“I just detest the bully,” Susan Carter said. “The bully can be a system, a person, an organization that makes people feel inadequate, unequal or unloved. I’ve just got to do something about it. If you don’t speak up, you’re condoning bad behavior. And I just can’t do that.”
For the last three decades, Carter has stood up at every possible opportunity for what she believes is right. For 28 years she’s worked at the University of Toledo Medical Center’s Ryan White Clinic, helping treat people living with HIV/AIDS. She is an environmental activist working with Advocates for a Clean Lake Erie. She has worked with the National Organization for Women and served as president of the Ohio American Civil Liberties Union.
And it all started with a job where she was dressing mannequins. “I got a degree in art, and I wasn’t good enough to be a starving artist,” Carter said with a laugh. “I was already working in retail, so I became a fashion coordinator for J.L. Hudson Company.”
There were very few women in Carter’s department at the time, and most of the men she worked with were gay. “They were my friends, and they taught me— this was in the 70’s, some of them were in the closet, some of them told me how their families treated them. My best friend was a gay man, we took dancing lessons together.
“As I was doing that work, I thought, ‘I’ve got to do more than dress mannequins,’” Carter said. “So I went back to school, and I got a degree— 20 years after my first degree— in 1989, I got a Masters in counseling. And then I got licensed as a counselor and as a social worker.”
Carter has worked at the Ryan White Clinic ever since. Before her best friend from her retail days passed away from complications of HIV, she personally was involved in arranging hospice care for him. She has seen firsthand the evolution of AIDS treatment— both on a societal and an individual level.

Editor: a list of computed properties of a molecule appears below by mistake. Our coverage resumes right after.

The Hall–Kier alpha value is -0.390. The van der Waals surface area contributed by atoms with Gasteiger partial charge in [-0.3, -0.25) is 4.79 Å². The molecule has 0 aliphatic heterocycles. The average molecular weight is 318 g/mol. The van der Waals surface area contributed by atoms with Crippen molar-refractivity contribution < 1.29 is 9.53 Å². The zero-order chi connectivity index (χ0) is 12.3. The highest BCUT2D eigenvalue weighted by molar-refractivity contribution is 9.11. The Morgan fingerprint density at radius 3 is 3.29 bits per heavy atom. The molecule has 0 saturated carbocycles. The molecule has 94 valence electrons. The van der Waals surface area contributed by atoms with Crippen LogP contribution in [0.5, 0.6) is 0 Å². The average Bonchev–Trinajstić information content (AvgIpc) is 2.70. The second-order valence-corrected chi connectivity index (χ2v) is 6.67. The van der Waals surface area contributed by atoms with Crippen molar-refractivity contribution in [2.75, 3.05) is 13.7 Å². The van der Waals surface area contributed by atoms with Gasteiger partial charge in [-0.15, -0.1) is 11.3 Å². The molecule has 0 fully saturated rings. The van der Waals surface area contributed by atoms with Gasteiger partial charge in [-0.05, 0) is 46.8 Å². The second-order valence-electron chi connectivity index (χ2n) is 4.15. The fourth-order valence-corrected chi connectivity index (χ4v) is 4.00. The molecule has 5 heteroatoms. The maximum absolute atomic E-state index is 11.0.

“We know for a fact that if people take their medication— and the medications are available to anyone, whether they have insurance or not— they take their medication, their virus will be non-detectable in their body and they cannot transmit HIV,” Carter said. “And they’ll live full and healthy lives.”
And when she’s not working, she’s still fighting. Whether it’s alongside her husband Mike Ferner for the Advocates for a Clean Lake Erie or during her tenure as president of the local branch of the ACLU from 1989-1999, Carter has never tired in her fight against bullies in all forms.
“Sometimes it’s one step forward and two steps back. You can’t get tired, you can’t give up. And I think people who are committed to the movement never do.”
Q & A with Susan Carter
I have always wanted to… Sing in a rock and roll band, or at least play the tambourine!
What do you admire in people? I admire people who want to fight, who stand up to authority, fight for justice and not be quiet.
What is your pet peeve? Indifference to the problems that need to be solved.
What is something that most people don’t know about you? I was arrested for civil disobedience for protesting.
What are the words you live by? Silence is not acceptable.
What advice would you give to the younger you? Get involved earlier!
Who is someone you’d like to meet? Dr. King.
What inspires you now? I’m inspired by all the people I work with, both in my job and with Advocates for a Clean Lake Erie. These are people who have committed themselves to something bigger than their own affairs. They’re committed to saving people and saving the planet.
What’s your favorite food? Pasta.
Favorite movie? Casablanca.
Who do you most admire? My husband, Mike Ferner.